Brendan Hoban on the debate over the Seal of Confession
What we need now is a leadership, at this point, that eschews populism but
that calmly and deliberately, in the midst of competing voices pushing a
variety of agendas, does what has to be done. And recognises too what can
and can’t be done.
I wonder whether Alan Shatter, the Justice Minister, whose bailiwick this
is, has thought through the implications of his intention to force priests
to break the seal of Confession, in the interests of child protection.
There are all kinds of situations where client confidentiality demands
certain in-built protections. But the Seal of Confession is of a different
order altogether – as the standard of secrecy protecting a confession
outweighs any form of professional confidentiality or secrecy. Priests do
not just regard it as an absolute duty not to disclose anything that they
learn from penitents in the confessional. They know that if they reveal
anything they have learned during confession to anyone, even under a threat
of their own death or that of others, that they would be automatically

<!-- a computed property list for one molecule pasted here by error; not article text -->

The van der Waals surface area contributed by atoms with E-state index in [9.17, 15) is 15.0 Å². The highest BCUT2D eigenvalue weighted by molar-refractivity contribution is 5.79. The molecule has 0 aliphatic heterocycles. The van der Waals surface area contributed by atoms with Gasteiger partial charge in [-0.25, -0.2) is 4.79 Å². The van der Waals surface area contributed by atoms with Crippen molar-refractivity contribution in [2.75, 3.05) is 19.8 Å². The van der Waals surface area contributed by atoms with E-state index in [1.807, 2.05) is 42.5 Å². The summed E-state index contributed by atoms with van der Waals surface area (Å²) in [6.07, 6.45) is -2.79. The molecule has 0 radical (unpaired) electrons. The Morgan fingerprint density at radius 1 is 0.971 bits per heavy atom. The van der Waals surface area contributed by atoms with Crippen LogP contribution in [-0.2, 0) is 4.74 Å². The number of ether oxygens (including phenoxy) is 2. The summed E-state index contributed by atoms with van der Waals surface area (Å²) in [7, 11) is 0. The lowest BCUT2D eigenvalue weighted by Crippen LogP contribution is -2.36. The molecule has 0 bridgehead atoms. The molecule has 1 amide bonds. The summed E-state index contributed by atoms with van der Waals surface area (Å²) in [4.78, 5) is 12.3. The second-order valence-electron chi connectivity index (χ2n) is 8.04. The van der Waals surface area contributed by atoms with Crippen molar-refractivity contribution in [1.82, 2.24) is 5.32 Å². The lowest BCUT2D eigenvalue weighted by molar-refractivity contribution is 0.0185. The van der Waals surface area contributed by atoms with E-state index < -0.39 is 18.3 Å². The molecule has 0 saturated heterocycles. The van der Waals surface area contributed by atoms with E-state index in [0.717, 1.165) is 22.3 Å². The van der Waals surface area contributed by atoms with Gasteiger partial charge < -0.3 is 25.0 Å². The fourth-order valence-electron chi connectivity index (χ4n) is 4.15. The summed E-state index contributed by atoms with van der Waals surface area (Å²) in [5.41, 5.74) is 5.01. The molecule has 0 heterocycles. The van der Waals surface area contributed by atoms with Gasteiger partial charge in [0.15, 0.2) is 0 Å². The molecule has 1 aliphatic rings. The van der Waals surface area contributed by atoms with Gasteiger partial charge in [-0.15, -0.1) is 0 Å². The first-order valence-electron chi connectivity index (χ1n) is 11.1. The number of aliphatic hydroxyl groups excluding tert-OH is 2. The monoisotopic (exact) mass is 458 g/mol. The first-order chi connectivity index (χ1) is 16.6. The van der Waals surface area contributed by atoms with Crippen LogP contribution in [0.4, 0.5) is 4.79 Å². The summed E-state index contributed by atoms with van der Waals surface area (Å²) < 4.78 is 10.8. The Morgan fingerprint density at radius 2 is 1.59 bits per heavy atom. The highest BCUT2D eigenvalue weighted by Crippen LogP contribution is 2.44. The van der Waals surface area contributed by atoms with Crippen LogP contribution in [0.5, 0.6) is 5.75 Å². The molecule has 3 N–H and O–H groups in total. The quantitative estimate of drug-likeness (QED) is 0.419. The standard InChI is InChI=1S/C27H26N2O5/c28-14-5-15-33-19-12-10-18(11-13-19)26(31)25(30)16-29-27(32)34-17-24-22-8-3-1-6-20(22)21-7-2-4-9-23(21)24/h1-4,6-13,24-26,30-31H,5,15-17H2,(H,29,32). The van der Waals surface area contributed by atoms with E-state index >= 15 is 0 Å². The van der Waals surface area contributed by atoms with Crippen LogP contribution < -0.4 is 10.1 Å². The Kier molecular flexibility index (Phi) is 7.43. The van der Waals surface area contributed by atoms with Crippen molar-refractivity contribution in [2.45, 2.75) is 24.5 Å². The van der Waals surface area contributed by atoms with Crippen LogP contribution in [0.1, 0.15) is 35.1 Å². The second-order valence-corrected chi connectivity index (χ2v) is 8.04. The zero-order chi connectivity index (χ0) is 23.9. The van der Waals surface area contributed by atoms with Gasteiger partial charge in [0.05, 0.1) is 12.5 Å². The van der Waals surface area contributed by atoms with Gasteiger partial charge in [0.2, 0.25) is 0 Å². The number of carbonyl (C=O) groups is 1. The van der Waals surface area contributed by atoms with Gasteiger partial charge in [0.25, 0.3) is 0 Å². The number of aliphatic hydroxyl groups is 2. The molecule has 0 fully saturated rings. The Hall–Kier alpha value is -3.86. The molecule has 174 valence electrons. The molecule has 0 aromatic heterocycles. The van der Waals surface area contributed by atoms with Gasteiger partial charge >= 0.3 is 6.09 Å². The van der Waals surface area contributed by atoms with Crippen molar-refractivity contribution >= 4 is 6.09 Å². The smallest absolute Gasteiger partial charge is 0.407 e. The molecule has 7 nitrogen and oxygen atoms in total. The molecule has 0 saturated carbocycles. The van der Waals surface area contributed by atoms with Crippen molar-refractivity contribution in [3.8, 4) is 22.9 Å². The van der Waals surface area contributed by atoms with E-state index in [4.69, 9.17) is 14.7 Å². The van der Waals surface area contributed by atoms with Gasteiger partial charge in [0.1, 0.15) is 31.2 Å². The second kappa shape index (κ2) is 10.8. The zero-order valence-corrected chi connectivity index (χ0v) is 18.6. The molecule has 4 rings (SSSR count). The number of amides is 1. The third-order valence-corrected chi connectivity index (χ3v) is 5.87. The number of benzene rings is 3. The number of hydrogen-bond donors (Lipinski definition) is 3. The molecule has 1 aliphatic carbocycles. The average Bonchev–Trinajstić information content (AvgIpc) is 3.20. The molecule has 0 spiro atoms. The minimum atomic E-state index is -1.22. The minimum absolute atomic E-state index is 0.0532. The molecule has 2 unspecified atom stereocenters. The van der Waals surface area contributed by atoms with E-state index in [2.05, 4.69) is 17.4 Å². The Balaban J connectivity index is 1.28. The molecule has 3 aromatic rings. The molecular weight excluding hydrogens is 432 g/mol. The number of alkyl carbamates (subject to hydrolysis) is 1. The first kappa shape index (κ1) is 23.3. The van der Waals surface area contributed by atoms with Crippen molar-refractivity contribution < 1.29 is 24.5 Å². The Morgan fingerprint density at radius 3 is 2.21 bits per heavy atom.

excommunicated. A priest cannot break the seal to save his own life, to
protect his good name, to refute a false accusation against himself, even to
save the life of another.
In a criminal matter, a priest may encourage a penitent to surrender to
authorities. However, this is the most a priest can do. We cannot directly
or indirectly disclose the matter to anyone, civil authorities or anyone
else. This very specific priest-penitent privilege is usually respected in
law and without it a priest’s capacity to fulfil his ministry is inhibited.
In a famous Hitchcock film ‘I Confess’ (1953), a killer confesses a murder
to a priest. In the event the priest was accused of the murder but the
dilemma the film conveyed was that the priest couldn’t break the seal of
Confession, even though his own life was at stake.
It is a measure of the vulnerability of the Catholic Church that part of the
package of measures being contemplated by the civil authorities effectively
amounts to a rejection of protection in law for what was always regarded as
the sacred seal of Confession.
Has it all come to this?